GDP was up 18.3% y/y in Q1, and up 10.3% from Q1 2019, with an annualized growth rate of around 5%. In this report, we mostly use Q1 2019 as the benchmark period, because the major shock from the pandemic in February 2020 makes Q1 2020 data hardly comparable. The adjusted growth rate was lower than in Q4 2020, and higher than in Q3 2020, and can be viewed as stable.
In Q1 2021, industrial output was up 14% y/y from Q1 2019, with annualized growth of 6.8%, slightly lower than in Q4 2020. In particular, industrial growth in March reached 12.8% y/y, with an annualized growth rate of 6.2% y/y, up 0.4 pps from Q3 2020. In Q1, investment rose 25.6% y/y, and increased only 5.4% from Q1 2019, with an annualized growth rate of 2.6%, much lower than in H2 2020.
In Q1, retail sales of social consumption goods rose 33.9% y/y, and were up 8.5% from Q1 2019, with an annualized growth rate of 4.1%, indicating that consumption is still on its way to recovery. In Q1, imports rallied, and grew 19.2% y/y, up 19.3 pps from Q4 2020. Exports increased 16.5% from Q1 2019. The adjusted growth rate is comparable to H2 2020, and is at high levels for recent years.
In Q1, producer prices continue to increase, and the growth rates are high. In March, the ex-factory price index and PPI saw growth reach 4.4% and 5.2% y/y, up 4.8 pps and 5.2 pps from December 2020. This is mainly driven by strong demand for commodities from other countries’ economic recoveries. CPI is instead basically stable. Money and financial indicators grew more slowly. At the end of March, M2 was up 9.4% y/y, down 1.5 pps from its peak last year. M1 was up 7.1% y/y, and has decreased 2.9 pps over four consecutive months.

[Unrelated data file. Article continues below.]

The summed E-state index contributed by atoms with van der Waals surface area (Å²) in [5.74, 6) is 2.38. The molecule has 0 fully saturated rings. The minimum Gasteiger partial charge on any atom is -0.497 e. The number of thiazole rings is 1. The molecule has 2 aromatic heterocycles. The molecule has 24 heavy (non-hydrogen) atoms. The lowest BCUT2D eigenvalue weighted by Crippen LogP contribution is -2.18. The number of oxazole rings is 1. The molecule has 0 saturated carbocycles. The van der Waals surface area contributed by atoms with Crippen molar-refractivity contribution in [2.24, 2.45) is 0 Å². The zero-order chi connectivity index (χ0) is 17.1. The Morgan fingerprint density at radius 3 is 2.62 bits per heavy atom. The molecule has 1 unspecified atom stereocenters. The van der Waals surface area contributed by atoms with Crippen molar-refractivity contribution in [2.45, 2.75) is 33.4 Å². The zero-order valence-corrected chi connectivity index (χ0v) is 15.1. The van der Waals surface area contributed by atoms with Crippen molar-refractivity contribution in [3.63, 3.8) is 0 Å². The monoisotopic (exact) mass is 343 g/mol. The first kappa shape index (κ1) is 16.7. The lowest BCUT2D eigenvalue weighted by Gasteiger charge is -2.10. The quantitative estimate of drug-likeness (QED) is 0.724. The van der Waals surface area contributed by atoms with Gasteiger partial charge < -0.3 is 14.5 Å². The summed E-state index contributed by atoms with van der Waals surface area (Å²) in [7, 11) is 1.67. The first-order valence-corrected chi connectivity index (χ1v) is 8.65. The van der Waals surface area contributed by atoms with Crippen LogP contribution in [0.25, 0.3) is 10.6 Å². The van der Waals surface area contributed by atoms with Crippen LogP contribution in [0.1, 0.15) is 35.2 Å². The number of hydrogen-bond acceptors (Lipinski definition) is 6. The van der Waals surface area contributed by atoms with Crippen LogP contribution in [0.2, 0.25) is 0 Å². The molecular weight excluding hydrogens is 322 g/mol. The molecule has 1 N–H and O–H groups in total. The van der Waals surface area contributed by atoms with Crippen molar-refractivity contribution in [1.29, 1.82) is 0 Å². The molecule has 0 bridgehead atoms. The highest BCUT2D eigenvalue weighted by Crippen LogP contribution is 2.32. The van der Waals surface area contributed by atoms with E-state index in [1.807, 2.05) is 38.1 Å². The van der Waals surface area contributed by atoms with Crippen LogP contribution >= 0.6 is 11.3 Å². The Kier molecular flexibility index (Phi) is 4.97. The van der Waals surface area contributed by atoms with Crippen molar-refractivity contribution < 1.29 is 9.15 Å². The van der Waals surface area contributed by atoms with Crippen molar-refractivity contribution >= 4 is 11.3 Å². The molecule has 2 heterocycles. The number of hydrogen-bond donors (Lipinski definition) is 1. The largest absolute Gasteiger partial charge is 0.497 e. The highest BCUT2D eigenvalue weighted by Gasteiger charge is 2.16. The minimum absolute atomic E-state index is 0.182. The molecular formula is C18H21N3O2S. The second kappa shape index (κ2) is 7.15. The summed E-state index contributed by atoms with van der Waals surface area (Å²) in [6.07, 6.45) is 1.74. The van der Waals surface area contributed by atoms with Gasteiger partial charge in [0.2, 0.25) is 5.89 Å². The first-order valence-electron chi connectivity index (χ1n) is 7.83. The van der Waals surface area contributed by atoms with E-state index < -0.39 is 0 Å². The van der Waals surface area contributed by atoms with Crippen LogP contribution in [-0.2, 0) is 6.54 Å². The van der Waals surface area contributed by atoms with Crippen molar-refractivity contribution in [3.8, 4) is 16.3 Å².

Postponing the retirement age will be on the Chinese government’s agenda, according to announcement made March 22nd, with further details released on April 13th. China’s aging problem is severe, and population growth is on a steep declining trend, and has attracted great attention. The takeaway from the statement on postponing retirement age is that the delay is to be gradual, and experimental. It will alleviate the negative effects of slower population growth. Population aging and slower growth mainly negatively affect GDP, but not necessarily in per capita terms, due to China’s high savings rate, and financially rich central government.